Day Two of the World Social Forum was a difficult one, with meetings cancelled, interpretation not working, and the sometimes intense heat. Still, in the midst of it, I am finding things that give me hope. Where else can you find so many people who want to do good in the world?
[9:30am] Lots of confused and tired folks wandering around the conference areas this morning. I’m currently crashing a meeting on “Human Rights for Social Change.” One of the organizers tells me that they have on the panel speakers in English, Portoguese, Russian and Farsi, and naturally all of their translators aren’t here yet. They are stumbling along with “stop and go” translation from English to Portuguese and back. It’s going to be a long meeting.
Another meeting on the Global Campaign Against Poverty didn’t seem to have anyone in the room at 8:45am. So I bailed to update my blog in one of the cybercafes.
[11:20am] After wandering around the Forum, one can observe interesting “market forces” at work. With hundreds of possible meetings to attend, and a hundred thousand participants, there is by no means an equal distribution of participants among the various meetings. Instead, some meetings have only a handful of attendees while others are packed to the gills.
With the large distances between meeting spaces, and the intense heat, location certainly plays a factor. Advertising for various events is taped up all over the place, which probably helps. Having lots of sponsoring organizations and big name speakers are important factors. And scheduling your meeting at 8:30am on the first day of the Forum pretty much guarantees spotty attendance.
Language is an enormous challenge at the WSF. A large proportion of the participants are Brazilian and thus portuguese-speaking, followed by a large population of Spanish and English speakers. Those who speak French, Hindi and Chinese primarily are in for a struggle, for sure.
[11:00pm] All in all a somewhat unproductive day for me. Several of the meetings I tried to attend were apparently cancelled, and the ones I did attend were mostly in Portuguese and some Spanish.
The CRIS Campaign seemed to have a fairly successful turn-out for their all-day event at the Forum. Lots of interesting panelists discussed various projects and initiatives they were doing in their home countries on communications rights issues, from traditional radio to webcasting. I said hi to some old colleagues from the WSIS, including Sean O Siorchu, Sally Burche, and Steve Buckley.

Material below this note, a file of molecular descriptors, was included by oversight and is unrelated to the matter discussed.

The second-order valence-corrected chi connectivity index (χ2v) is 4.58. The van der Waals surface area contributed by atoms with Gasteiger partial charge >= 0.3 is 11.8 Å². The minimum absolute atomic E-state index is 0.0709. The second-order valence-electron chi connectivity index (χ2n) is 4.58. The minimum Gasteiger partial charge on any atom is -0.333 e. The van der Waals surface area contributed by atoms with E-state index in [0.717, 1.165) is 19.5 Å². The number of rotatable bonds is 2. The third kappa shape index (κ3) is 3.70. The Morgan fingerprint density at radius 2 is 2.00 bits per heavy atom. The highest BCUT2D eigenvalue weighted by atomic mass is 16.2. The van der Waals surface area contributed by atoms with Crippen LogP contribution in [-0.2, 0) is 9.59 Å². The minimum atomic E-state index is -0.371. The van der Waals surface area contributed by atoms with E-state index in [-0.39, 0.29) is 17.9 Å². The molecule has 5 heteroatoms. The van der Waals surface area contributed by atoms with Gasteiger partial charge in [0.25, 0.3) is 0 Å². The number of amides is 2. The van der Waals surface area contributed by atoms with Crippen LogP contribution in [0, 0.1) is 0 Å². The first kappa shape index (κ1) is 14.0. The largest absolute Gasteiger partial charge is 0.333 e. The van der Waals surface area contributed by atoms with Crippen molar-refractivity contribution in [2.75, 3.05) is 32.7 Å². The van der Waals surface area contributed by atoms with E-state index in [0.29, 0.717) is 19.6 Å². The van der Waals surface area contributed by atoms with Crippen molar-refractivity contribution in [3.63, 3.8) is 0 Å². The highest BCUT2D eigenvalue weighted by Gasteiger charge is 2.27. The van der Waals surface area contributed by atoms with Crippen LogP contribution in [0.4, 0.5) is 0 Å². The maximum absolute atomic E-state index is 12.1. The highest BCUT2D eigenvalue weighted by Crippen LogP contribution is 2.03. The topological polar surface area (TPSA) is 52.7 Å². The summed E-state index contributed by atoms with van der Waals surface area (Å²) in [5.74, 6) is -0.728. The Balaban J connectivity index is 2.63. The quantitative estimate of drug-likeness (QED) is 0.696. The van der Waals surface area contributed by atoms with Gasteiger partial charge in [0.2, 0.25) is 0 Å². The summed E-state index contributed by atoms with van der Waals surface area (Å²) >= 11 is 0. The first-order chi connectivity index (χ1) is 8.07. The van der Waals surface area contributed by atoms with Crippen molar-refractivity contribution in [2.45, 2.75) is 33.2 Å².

Later I ran into Bertrand de la Chapelle and we got each other caught up on our respective projects. He is working with another Millennium+5-related projected called the Bridge Initiative, that has some proposals related to civil society inclusion in the official UN process.
Bertrand and I headed to the UBUNTU event on their initiative for the “in-depth reform of international institutions.” The huge tent was PACKED with hundreds and hundreds of people, several sitting on the floor and standing in the back after all the seats were taken. Unfortunately, the simultaneous translation system was not working, and it was hot as hell in there, so Bertrand and I bailed pretty soon after arriving. Still it was awesome seeing so many people obviously pumped up about UN reform and global democracy building. Go UBUNTU!
Bertrand tells me that this year’s Forum is much more laid back than the previous one he had been to a couple of years ago. He attributes it to the change in venue from the local university to the tents by the waterfront. Clearly lots of people are just enjoying being with each other, playing drums, dancing, strolling around, gathering informally in the cafeteria areas. If I were here at 18 years old I am sure I would have loved it.
The sun and heat are still intense though. I’m going to bed early tonight so I can be as fresh as possible tomorrow. Note to those who come to the World Social Forum: don’t forget your hat, sunblock and light-colored clothing!